But Don't Invent The Printing Press

Less a new products post perhaps, than a brand new leap in technology one.

5G is coming. Connections a gazillion times faster. Apparently.

Yes, we’ve heard it all before.

Twenty years ago – yes, I feel like screaming – I saw the labs of a global telco demonstrate the then imminent next generation. A vast improvement on dial-up for sure. But wasn’t really beyond what the digital lines (DSL, T1 anyone?) were already producing. And like all tech, give it a year or two. After the fanboys and geeks and fabulously wealthy had got their fill, the rest of us could have a go at a way reduced price.

As I hear the fanfare for the rollout where I am right now, 5G proponents are trumpeting (literally) unbelievable speed improvements. “One hundred times” quicker. Really?

In fact, as an aside, this is one of the reasons why new product launches often not only smoulder, but fail to catch light, despite promises of raging fire. Outrageous claims.

When your audience cannot comprehend or accept your game changing deliverables, your sale is lost. Counter-intuitive to the positive salesperson mindset, these actually dampen buyer desire.

I’ve also heard the tagged-on benefits of “latency and capacity”. Like any typical potential customer has a grasp of what these mean. Are you using near meaningless techie drivel in your new pitch?

Still. There are doubters. Serious ones. Afforded the oxygen of equal airtime because, well, climate science apart, every possible issue must have two opposing views. And given the same space to spew. Whatever the proper balance in reality and common sense.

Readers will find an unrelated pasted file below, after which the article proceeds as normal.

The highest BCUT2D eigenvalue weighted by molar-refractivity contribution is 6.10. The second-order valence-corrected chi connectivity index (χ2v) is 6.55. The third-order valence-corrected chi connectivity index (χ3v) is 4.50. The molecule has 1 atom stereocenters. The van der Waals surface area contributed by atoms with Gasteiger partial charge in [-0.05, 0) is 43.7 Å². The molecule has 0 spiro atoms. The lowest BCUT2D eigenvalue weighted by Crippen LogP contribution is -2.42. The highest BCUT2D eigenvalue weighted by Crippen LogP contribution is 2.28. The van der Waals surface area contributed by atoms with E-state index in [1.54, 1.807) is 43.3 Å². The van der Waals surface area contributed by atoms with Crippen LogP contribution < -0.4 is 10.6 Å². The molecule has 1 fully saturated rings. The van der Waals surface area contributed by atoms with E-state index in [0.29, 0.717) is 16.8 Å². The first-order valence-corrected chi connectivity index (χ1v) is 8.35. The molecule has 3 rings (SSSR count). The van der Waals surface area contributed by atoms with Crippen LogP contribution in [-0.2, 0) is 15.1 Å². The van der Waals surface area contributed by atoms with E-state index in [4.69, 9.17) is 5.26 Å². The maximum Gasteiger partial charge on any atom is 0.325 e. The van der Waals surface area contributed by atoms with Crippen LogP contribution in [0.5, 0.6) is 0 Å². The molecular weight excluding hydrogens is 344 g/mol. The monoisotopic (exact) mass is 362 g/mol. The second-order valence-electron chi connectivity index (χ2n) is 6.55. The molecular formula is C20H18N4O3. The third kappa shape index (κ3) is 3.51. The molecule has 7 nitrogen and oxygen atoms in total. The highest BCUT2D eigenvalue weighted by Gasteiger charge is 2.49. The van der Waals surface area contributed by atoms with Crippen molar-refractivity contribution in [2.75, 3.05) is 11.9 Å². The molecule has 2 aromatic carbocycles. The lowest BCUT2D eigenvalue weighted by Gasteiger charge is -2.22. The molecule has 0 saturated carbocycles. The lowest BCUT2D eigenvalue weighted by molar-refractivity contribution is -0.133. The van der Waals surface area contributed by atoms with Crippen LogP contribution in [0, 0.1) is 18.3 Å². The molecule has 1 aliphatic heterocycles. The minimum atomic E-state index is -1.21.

It seems these new frequencies will fry our brains.

Ipso facto, QED, Robert’s yer mother’s brother.

To this, I caught one technologist dismissively grunt;

“don’t invent the printing press because it’ll start revolutions!”

A flag waved high for any anti-progress naysayer.

It’s a neat line.

Many jumps anew have roused a following of doom-merchants.

You could say that if we halted an idea purely because someone had died – yes, actually perished, or ought I say, “slipped the surly bonds of Earth“… – upon first deployment then we’d never have even the humble traffic light. Let alone air travel and space exploration.

I’ve encountered all manner of flatearthers. And sadly seen them hold way too much sway;

[When colour screens were replacing green-on-black monitors] they’d damage the user’s eyes because, well, if you sat that close to a telly you’d go blind.

I don’t need a sales database on a computer because I’ve all my index cards in these drawers.

We can’t have reps using an app online as then they’d never be off the internet when they should be working.

You can stop the eyeroll now.

Yet this image of Gutenberg’s 15th century wizardry (beyond the earlier movable type printing from China) strikes me as quite the useful selling device.

Someone pushes back. You need to gently get to the bottom of it:

You know that in medieval Mainz, Germany, when the authorities got wind of Johannes Gutenberg’s idea, they said, ‘don’t invent the printing press, there’ll be revolutions!” What potential revolution springs to mind here?”

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